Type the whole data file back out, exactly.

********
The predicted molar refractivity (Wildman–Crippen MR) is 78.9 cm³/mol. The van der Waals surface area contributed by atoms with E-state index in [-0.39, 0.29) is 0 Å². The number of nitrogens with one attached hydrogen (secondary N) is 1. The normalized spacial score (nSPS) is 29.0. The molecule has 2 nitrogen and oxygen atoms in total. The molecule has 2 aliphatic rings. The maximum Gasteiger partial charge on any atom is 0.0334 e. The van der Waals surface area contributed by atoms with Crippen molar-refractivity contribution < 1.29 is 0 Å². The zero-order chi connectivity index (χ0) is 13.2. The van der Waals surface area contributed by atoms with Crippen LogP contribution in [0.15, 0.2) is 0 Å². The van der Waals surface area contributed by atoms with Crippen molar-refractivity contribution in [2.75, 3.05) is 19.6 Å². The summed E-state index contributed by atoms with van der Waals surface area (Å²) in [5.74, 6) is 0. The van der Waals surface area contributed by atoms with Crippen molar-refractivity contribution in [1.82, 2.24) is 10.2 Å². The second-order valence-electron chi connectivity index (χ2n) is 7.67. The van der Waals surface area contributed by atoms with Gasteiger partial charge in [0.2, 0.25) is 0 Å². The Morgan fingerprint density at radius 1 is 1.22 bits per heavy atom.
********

The predicted molar refractivity (Wildman–Crippen MR) is 78.9 cm³/mol. The van der Waals surface area contributed by atoms with E-state index in [-0.39, 0.29) is 0 Å². The number of nitrogens with one attached hydrogen (secondary N) is 1. The normalized spacial score (nSPS) is 29.0. The molecule has 2 nitrogen and oxygen atoms in total. The molecule has 2 aliphatic rings. The maximum Gasteiger partial charge on any atom is 0.0334 e. The van der Waals surface area contributed by atoms with Crippen molar-refractivity contribution < 1.29 is 0 Å². The zero-order chi connectivity index (χ0) is 13.2. The van der Waals surface area contributed by atoms with Crippen LogP contribution in [0.15, 0.2) is 0 Å². The van der Waals surface area contributed by atoms with Crippen molar-refractivity contribution in [2.75, 3.05) is 19.6 Å². The summed E-state index contributed by atoms with van der Waals surface area (Å²) in [5.74, 6) is 0. The van der Waals surface area contributed by atoms with Crippen molar-refractivity contribution in [1.82, 2.24) is 10.2 Å². The second-order valence-electron chi connectivity index (χ2n) is 7.67. The van der Waals surface area contributed by atoms with Gasteiger partial charge in [0.2, 0.25) is 0 Å². The Morgan fingerprint density at radius 1 is 1.22 bits per heavy atom.